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Bastardi Sees 'Much More Active' Hurricane Season

The 2010 Atlantic hurricane season is likely to be much more active than the 2009 season, with seven named storms, including five hurricanes, making landfall on the U.S. mainland, according to an early hurricane forecast from Chief Long Range Forecaster Joe Bastardi.

"This year has the chance to be an extreme season," Bastardi said. "It is certainly much more like 2008 than 2009 as far as the overall threat to the United States' East and Gulf coasts."

Bastardi's forecast calls for 16-18 tropical storms this year, with 15 of them in the western Atlantic or Gulf of Mexico.

Nine named storms formed during 2009, including three hurricanes, two of them intense (Category Three or greater).

Driving the increased tropical storm activity this year will be a rapidly weakening El Nino event in the Pacific Ocean and warmer ocean temperatures in the portion of the Atlantic where storms typically form, according to Bastardi. Weakening trade winds and higher humidity levels are also likely to help create more tropical storms this year, he said.

Bastardi's prediction is in line with several other recent forecasts. Last month the National Oceanic and Atmospheric Administration's Climate Prediction Center also predicted an active Atlantic hurricane season based on a faltering El Nino (see NGI, Feb. 8). The Australian Bureau of Meteorology has said the El Nino appeared to have peaked in December and predicted that it would end by June.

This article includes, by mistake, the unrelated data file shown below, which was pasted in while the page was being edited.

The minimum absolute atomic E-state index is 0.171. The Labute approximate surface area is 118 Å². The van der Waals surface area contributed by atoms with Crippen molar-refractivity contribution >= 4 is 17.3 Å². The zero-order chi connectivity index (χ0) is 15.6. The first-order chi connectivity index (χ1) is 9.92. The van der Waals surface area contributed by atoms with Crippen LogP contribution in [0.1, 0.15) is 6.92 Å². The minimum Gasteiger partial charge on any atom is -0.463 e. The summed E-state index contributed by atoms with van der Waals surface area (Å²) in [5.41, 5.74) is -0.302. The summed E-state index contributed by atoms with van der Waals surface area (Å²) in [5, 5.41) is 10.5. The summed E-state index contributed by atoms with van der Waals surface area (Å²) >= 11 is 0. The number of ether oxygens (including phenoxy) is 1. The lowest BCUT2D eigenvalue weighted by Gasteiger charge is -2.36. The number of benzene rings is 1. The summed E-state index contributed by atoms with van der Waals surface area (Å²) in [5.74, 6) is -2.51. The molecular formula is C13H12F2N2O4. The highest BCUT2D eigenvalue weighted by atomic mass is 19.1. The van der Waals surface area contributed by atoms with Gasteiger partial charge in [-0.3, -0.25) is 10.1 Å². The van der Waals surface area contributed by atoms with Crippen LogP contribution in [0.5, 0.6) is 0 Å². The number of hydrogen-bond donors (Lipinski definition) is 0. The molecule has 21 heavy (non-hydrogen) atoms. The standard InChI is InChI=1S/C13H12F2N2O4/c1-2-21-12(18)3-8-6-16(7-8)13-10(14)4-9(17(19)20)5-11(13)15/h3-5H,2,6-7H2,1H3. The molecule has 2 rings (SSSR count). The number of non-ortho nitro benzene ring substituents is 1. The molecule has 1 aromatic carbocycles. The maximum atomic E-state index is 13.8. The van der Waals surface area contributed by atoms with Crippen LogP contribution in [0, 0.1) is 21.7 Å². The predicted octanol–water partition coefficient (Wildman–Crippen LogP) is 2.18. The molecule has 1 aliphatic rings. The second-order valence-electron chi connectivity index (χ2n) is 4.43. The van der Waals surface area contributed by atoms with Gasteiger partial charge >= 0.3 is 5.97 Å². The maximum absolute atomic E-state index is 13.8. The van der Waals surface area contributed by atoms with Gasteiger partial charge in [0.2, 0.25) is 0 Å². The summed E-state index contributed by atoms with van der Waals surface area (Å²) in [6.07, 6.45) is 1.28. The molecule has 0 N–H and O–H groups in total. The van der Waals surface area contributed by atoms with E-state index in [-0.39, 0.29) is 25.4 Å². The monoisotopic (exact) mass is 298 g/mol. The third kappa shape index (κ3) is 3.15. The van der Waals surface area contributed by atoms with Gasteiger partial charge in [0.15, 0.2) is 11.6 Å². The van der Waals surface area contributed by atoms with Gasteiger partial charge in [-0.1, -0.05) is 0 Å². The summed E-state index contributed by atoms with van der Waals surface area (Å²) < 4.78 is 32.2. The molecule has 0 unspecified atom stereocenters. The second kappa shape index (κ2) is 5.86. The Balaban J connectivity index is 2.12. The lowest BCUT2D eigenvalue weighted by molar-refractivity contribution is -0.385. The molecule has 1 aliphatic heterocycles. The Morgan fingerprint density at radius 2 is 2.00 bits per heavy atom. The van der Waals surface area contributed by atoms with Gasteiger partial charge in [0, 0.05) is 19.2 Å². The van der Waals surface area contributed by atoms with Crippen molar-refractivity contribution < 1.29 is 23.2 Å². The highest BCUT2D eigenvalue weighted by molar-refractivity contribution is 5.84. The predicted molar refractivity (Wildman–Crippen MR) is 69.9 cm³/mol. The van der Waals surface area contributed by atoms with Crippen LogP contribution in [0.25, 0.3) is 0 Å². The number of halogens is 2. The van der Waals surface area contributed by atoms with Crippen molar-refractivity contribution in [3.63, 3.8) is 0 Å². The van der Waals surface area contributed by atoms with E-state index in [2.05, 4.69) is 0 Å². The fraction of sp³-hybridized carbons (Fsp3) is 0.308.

Andover, MA-based WSI Corp. has said it expects the 2010 hurricane season to be more active than last year's and predicted that 13 named storms, including seven hurricanes, with three of them intense (Category Three or greater) will form this year (see NGI, Feb. 1). WSI's forecast numbers fall between the 1950-2009 average of 10 named storms, six hurricanes and three intense hurricanes and the 1995-2009 average of 14 named storms, eight hurricanes and four intense hurricanes. Colorado State University hurricane forecasters have said they expect above-average activity and a higher-than-average probability of a major storm making landfall in the United States and the Caribbean (see NGI, Dec. 14, 2009).

The Atlantic hurricane season officially begins on June 1.

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